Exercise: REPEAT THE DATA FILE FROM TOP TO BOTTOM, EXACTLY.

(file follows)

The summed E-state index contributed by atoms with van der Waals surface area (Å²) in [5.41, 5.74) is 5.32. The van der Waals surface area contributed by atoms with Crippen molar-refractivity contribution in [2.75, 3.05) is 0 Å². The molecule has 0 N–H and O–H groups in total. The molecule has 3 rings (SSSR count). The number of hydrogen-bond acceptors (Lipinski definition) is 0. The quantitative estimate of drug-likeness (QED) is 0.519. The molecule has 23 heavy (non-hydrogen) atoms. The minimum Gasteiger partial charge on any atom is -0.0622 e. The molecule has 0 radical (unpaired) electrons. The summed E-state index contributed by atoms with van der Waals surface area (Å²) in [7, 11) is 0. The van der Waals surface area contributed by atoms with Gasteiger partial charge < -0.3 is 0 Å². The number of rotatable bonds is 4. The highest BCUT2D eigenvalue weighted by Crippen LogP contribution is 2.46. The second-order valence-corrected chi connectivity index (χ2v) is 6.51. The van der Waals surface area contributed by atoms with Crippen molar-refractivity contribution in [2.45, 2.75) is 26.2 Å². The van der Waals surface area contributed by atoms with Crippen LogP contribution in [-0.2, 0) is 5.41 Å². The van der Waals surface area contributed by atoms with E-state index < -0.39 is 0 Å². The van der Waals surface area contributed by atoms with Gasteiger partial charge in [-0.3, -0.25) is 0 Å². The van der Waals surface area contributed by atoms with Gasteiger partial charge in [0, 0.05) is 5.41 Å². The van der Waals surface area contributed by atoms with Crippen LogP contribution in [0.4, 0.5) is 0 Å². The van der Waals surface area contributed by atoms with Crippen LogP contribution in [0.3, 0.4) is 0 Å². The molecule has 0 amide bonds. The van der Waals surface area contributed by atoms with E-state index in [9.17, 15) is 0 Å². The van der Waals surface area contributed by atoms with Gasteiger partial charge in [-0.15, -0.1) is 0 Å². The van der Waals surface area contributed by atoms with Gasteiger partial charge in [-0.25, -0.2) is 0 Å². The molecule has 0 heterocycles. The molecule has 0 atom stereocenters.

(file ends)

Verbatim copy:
The summed E-state index contributed by atoms with van der Waals surface area (Å²) in [5.41, 5.74) is 5.32. The van der Waals surface area contributed by atoms with Crippen molar-refractivity contribution in [2.75, 3.05) is 0 Å². The molecule has 0 N–H and O–H groups in total. The molecule has 3 rings (SSSR count). The number of hydrogen-bond acceptors (Lipinski definition) is 0. The quantitative estimate of drug-likeness (QED) is 0.519. The molecule has 23 heavy (non-hydrogen) atoms. The minimum Gasteiger partial charge on any atom is -0.0622 e. The molecule has 0 radical (unpaired) electrons. The summed E-state index contributed by atoms with van der Waals surface area (Å²) in [7, 11) is 0. The van der Waals surface area contributed by atoms with Gasteiger partial charge < -0.3 is 0 Å². The number of rotatable bonds is 4. The highest BCUT2D eigenvalue weighted by Crippen LogP contribution is 2.46. The second-order valence-corrected chi connectivity index (χ2v) is 6.51. The van der Waals surface area contributed by atoms with Crippen molar-refractivity contribution in [2.45, 2.75) is 26.2 Å². The van der Waals surface area contributed by atoms with Crippen LogP contribution in [-0.2, 0) is 5.41 Å². The van der Waals surface area contributed by atoms with E-state index < -0.39 is 0 Å². The van der Waals surface area contributed by atoms with Gasteiger partial charge in [-0.3, -0.25) is 0 Å². The van der Waals surface area contributed by atoms with Gasteiger partial charge in [0, 0.05) is 5.41 Å². The van der Waals surface area contributed by atoms with Crippen LogP contribution in [0.4, 0.5) is 0 Å². The van der Waals surface area contributed by atoms with Crippen LogP contribution in [0.3, 0.4) is 0 Å². The molecule has 0 amide bonds. The van der Waals surface area contributed by atoms with E-state index in [9.17, 15) is 0 Å². The van der Waals surface area contributed by atoms with Gasteiger partial charge in [-0.15, -0.1) is 0 Å². The van der Waals surface area contributed by atoms with Gasteiger partial charge in [-0.25, -0.2) is 0 Å². The molecule has 0 heterocycles. The molecule has 0 atom stereocenters.